Following Cannon's speech, O'Neal and Gaskins wrote to the senator promising him to delay major regulatory reforms until Congress had passed legislation or until June 1. Nevertheless, in early December, the ICC proposed a significant regulatory change that would allow trucking companies to begin serving all intermediate points on their authorized routes on a temporary basis. The proposal was designed to save fuel during the winter months when energy demand was greatest and to assure transportation service during the ongoing fuel shortage.
Industry reaction was predictably strong. "This will kill us," said a spokesman for the ATA's Local and Short Haul Carriers Conference. "The bigger carriers will pick up the most profitable loads, taking away business from our fellows. This could be the deciding factor in putting a lot of people out of business."
But the Washington Post sided with the ICC in an editorial that said the potential fuel saving was "adequate justification for putting the change into effect immediately": "The opportunities for energy conservation and cost reduction in this notoriously inefficient industry are vast. Not all of them should be held back until Congress gets done trying to work out a better regulatory system for companies and a union that like things the way they are."
While Congress remained silent in that debate, ten days later, Cannon used a letter to the president of the Teamsters to warn the ICC against another step it was reportedly about to take-granting master certificates to carriers hauling shipments for the federal government In their letter to Cannon, O'Neal and Gaskins had singled out the government-shipment proceeding as one they felt they could go ahead with even as Congress debated major legislation. While Cannon never answered their letter, he did tell a meeting of minority truckers--whom the reform was primarily intended to benefit--that "the liberalization of entry into government traffic is the kind of limited rule-making that need not come to a halt while Congress is considering legislation." Cannon's letter to Fitzsimmons in December represented an apparent turnaround. Conceding that he had publicly stated his support for less restrictive entry in the government transportation sector, Cannon wrote to Fitzsimmons that "I am, however, not certain that the master-certificate approach is the best way to achieve that reform."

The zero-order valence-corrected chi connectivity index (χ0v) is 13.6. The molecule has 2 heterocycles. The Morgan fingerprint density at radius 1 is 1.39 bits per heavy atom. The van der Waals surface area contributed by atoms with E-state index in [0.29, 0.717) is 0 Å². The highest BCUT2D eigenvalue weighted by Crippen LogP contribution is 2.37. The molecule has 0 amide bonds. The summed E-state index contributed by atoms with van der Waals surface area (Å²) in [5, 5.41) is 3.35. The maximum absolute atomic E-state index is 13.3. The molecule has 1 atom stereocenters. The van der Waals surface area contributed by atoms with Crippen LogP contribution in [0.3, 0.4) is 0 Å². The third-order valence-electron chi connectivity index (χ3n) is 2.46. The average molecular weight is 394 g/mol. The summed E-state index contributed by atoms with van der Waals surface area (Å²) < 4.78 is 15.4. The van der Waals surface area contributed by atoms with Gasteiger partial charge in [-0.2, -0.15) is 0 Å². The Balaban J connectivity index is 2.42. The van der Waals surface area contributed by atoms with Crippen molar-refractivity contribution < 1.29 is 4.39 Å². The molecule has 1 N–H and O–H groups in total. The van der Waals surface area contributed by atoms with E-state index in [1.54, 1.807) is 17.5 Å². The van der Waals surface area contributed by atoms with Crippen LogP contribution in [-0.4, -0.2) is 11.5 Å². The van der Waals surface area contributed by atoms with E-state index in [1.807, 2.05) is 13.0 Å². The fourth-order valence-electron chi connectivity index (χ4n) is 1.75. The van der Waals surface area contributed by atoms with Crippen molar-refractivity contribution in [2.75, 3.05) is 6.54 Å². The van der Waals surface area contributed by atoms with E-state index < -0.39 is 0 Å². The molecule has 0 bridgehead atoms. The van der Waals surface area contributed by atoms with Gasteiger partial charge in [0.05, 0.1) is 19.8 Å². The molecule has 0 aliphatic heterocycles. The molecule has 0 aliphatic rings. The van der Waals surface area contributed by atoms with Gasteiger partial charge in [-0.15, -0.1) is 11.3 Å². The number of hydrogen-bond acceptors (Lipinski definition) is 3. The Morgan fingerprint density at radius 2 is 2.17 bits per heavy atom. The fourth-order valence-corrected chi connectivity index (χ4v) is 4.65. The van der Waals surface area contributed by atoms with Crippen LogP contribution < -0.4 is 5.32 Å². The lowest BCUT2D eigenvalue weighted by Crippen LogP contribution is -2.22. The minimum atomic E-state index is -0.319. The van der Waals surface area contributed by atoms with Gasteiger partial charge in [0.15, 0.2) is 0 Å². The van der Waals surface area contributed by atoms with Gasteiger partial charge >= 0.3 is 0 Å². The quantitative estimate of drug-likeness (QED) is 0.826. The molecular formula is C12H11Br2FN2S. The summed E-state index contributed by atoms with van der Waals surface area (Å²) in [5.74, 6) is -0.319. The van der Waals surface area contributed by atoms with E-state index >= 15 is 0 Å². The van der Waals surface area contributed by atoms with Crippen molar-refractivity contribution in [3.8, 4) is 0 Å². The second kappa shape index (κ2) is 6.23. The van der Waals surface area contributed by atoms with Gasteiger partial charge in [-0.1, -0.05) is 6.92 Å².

S. 2245: An "Unexpectedly Tough" Proposal
Committee aides and others close to Cannon had seen the senator become increasingly sympathetic to the need for deregulation during the summer and fall, even as he took seemingly antagonistic actions. But to the trucking industry, Teamsters, supporters of decontrol, and the press, it came as a surprise when Cannon, together with Sen. Robert Packwood of Oregon, the ranking Republican on the Commerce Committee, introduced a strong reform bill. Packwood's position was no secret. He called the bill "a move" toward the sharp deregulation that he favored, though he added, "It isn't as much of a move as I want to see."
The Washington Post described the Cannon-Packwood bill as an "unexpectedly tough legislative proposal." Most unexpected was the strong provision on rate bureaus. Much to the industry's abhorrence, it called for elimination of antitrust immunity for single-line ratemaking as of 1983. To provide for immediate rate flexibility, the bill created a 10 percent zone of pricing freedom. The bill also shifted the burden of proof for entering the industry, though it barred the ICC from issuing master certificates. In other provisions, the bill called for substantial elimination of route restrictions, expanded the list of commodities exempt from regulation-most significantly to include bananas and red meat-and gave owner- operators authority to carry regulated goods on the backhaul.